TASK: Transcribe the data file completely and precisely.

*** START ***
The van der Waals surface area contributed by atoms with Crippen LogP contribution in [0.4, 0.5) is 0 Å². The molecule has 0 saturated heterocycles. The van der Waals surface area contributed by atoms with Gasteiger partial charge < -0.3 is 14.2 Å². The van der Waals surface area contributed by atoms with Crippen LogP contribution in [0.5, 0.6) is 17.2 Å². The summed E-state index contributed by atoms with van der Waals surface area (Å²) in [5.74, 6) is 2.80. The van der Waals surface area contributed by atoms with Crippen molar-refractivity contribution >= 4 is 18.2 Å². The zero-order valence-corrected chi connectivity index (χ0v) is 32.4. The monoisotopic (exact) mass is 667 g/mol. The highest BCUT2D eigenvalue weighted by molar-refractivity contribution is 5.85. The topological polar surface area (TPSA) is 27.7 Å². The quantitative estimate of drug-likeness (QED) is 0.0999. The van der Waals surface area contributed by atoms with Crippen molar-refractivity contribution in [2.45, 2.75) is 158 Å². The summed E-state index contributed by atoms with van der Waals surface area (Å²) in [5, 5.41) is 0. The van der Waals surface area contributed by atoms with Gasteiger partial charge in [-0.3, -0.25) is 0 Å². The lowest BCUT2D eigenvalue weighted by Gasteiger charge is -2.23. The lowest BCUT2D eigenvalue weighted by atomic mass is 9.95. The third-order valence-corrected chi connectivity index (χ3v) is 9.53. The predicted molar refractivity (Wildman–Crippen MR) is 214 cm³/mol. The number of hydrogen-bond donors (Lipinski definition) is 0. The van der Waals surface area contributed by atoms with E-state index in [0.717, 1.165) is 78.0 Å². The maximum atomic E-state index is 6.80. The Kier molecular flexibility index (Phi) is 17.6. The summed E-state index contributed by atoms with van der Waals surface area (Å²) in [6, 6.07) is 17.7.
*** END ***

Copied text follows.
The van der Waals surface area contributed by atoms with Crippen LogP contribution in [0.4, 0.5) is 0 Å². The molecule has 0 saturated heterocycles. The van der Waals surface area contributed by atoms with Gasteiger partial charge < -0.3 is 14.2 Å². The van der Waals surface area contributed by atoms with Crippen LogP contribution in [0.5, 0.6) is 17.2 Å². The summed E-state index contributed by atoms with van der Waals surface area (Å²) in [5.74, 6) is 2.80. The van der Waals surface area contributed by atoms with Crippen molar-refractivity contribution >= 4 is 18.2 Å². The zero-order valence-corrected chi connectivity index (χ0v) is 32.4. The monoisotopic (exact) mass is 667 g/mol. The highest BCUT2D eigenvalue weighted by molar-refractivity contribution is 5.85. The topological polar surface area (TPSA) is 27.7 Å². The quantitative estimate of drug-likeness (QED) is 0.0999. The van der Waals surface area contributed by atoms with Crippen molar-refractivity contribution in [2.45, 2.75) is 158 Å². The summed E-state index contributed by atoms with van der Waals surface area (Å²) in [5, 5.41) is 0. The van der Waals surface area contributed by atoms with Gasteiger partial charge in [-0.3, -0.25) is 0 Å². The lowest BCUT2D eigenvalue weighted by Gasteiger charge is -2.23. The lowest BCUT2D eigenvalue weighted by atomic mass is 9.95. The third-order valence-corrected chi connectivity index (χ3v) is 9.53. The predicted molar refractivity (Wildman–Crippen MR) is 214 cm³/mol. The number of hydrogen-bond donors (Lipinski definition) is 0. The van der Waals surface area contributed by atoms with E-state index in [0.717, 1.165) is 78.0 Å². The maximum atomic E-state index is 6.80. The Kier molecular flexibility index (Phi) is 17.6. The summed E-state index contributed by atoms with van der Waals surface area (Å²) in [6, 6.07) is 17.7.